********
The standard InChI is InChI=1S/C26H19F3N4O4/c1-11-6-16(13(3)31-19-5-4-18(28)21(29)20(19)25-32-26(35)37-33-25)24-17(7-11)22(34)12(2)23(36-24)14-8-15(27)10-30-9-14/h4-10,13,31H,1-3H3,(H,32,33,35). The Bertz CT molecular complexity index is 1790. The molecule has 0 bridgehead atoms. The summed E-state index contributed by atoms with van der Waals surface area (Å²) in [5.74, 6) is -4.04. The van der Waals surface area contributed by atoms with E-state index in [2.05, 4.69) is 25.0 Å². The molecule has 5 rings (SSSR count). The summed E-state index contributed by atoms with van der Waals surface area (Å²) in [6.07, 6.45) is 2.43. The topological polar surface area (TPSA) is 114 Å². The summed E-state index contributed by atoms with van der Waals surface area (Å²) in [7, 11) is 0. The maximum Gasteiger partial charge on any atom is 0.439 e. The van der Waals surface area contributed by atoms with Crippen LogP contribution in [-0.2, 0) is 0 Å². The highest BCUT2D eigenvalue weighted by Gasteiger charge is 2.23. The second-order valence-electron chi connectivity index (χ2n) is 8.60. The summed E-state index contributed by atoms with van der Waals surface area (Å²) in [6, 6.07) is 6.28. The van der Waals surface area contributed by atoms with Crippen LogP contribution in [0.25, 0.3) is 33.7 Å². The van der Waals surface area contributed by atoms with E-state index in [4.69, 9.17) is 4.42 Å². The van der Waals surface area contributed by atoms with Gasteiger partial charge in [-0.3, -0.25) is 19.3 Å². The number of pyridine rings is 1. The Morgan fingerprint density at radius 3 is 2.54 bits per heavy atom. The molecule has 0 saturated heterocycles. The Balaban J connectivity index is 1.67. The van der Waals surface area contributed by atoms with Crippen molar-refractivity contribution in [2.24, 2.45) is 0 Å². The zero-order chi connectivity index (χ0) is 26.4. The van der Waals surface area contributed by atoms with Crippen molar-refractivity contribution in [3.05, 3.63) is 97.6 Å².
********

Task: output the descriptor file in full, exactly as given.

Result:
The standard InChI is InChI=1S/C26H19F3N4O4/c1-11-6-16(13(3)31-19-5-4-18(28)21(29)20(19)25-32-26(35)37-33-25)24-17(7-11)22(34)12(2)23(36-24)14-8-15(27)10-30-9-14/h4-10,13,31H,1-3H3,(H,32,33,35). The Bertz CT molecular complexity index is 1790. The molecule has 0 bridgehead atoms. The summed E-state index contributed by atoms with van der Waals surface area (Å²) in [5.74, 6) is -4.04. The van der Waals surface area contributed by atoms with E-state index in [2.05, 4.69) is 25.0 Å². The molecule has 5 rings (SSSR count). The summed E-state index contributed by atoms with van der Waals surface area (Å²) in [6.07, 6.45) is 2.43. The topological polar surface area (TPSA) is 114 Å². The summed E-state index contributed by atoms with van der Waals surface area (Å²) in [7, 11) is 0. The maximum Gasteiger partial charge on any atom is 0.439 e. The van der Waals surface area contributed by atoms with Crippen LogP contribution in [-0.2, 0) is 0 Å². The highest BCUT2D eigenvalue weighted by Gasteiger charge is 2.23. The second-order valence-electron chi connectivity index (χ2n) is 8.60. The summed E-state index contributed by atoms with van der Waals surface area (Å²) in [6, 6.07) is 6.28. The van der Waals surface area contributed by atoms with Crippen LogP contribution in [0.25, 0.3) is 33.7 Å². The van der Waals surface area contributed by atoms with E-state index in [4.69, 9.17) is 4.42 Å². The van der Waals surface area contributed by atoms with Gasteiger partial charge in [-0.3, -0.25) is 19.3 Å². The number of pyridine rings is 1. The Morgan fingerprint density at radius 3 is 2.54 bits per heavy atom. The molecule has 0 saturated heterocycles. The Balaban J connectivity index is 1.67. The van der Waals surface area contributed by atoms with Crippen molar-refractivity contribution in [2.24, 2.45) is 0 Å². The zero-order chi connectivity index (χ0) is 26.4. The van der Waals surface area contributed by atoms with Crippen molar-refractivity contribution in [3.05, 3.63) is 97.6 Å².